There are many places to fish in Washington and different types of fishing as well. Freshwater and ocean fishing are available on rivers, lakes, streams and surf all over the state. And bass, trout, salmon, walleye, catfish, panfish, stripers and crappie are the fish most commonly caught.
A license is required to fish in the state of Washington in any lake, pond, or river except for stretches that exist on privately owned land. The cost of a license depends on its duration, the age of the licensee and whether or not the applicant is a state resident. Prices range from $7.50 for a one-day residency license up to a $81.95 for a nonresident annual license. Lifetime licenses cannot be purchased, but there is a lottery each year for a few licenses. There are many regulations regarding fishing in Washington state, and it is best to look up the type of fish and place you are planning to fish to make sure you aren't breaking any rules. You should also know that certain fish cannot be kept, such as stripers, Dolly Varden and steelhead trout. A link is available below taking you to the regulations regarding all fishing in the state.
There are more than 20 major lakes in Washington state on which to fish, including Alder Lake, Lake Sammamish, Lake Washington and Franklin D Roosevelt Lake, and they range in size from around 2,000 acres to over 60,000 acres. Bass populate most of these lakes as well as the rivers. The Columbia River is especially filled with them. Trout are also found in these lakes as well as others. There are five main types of trout found in the state; however, it is not unheard of to find other varieties on occasion. Rainbow, brook, brown, cutthroat and lake trout are the main types. Bull, steelhead, lahontan and Dolly Varden can be found and caught as well, but these varieties have to be released under normal conditions. Salmon are found in fewer lakes, and are more popular in the rivers.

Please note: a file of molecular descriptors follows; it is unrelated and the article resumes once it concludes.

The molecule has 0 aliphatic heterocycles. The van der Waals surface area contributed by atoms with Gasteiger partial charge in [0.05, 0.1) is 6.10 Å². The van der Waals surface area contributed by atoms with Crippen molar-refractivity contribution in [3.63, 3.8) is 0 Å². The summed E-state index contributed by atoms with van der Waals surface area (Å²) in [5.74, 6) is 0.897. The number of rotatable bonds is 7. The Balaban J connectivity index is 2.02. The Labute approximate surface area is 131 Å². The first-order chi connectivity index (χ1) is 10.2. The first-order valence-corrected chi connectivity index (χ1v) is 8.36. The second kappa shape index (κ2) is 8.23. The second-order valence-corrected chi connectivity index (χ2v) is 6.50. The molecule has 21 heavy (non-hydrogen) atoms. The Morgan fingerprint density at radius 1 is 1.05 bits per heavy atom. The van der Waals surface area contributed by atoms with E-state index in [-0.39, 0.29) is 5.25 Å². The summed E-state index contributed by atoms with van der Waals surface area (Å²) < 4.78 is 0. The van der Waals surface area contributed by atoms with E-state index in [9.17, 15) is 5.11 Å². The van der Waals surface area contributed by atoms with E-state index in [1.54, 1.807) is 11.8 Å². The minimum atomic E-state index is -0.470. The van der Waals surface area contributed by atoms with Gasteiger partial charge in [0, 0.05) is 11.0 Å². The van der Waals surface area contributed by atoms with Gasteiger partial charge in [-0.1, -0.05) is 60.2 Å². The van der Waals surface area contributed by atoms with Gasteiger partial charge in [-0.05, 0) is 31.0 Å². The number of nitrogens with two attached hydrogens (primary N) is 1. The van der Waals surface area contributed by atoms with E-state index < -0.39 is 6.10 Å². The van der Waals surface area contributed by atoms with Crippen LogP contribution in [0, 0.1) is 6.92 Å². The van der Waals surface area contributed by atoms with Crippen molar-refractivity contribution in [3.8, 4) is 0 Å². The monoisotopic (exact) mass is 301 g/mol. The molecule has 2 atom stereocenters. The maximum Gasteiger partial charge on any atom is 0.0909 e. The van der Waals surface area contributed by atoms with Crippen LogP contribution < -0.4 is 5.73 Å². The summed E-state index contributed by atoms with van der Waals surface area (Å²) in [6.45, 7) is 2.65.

Marine waters are open at all hours as long as it is in season. There are limits to certain fish, such as salmon and halibut, and to shellfish, and many regulations as to how certain species can be fished. An example of this is the white sturgeon, which can only be angled for with a single barb-less hook. Fishing seasons in marine areas are dependent on the type of fish being caught and the area being fished. The regulations list this information starting on page 98 of the 2009-2010 Sport Fishing Regulation Pamphlet. You can find a link below that will take you to the current regulations page where you can download the most recent laws.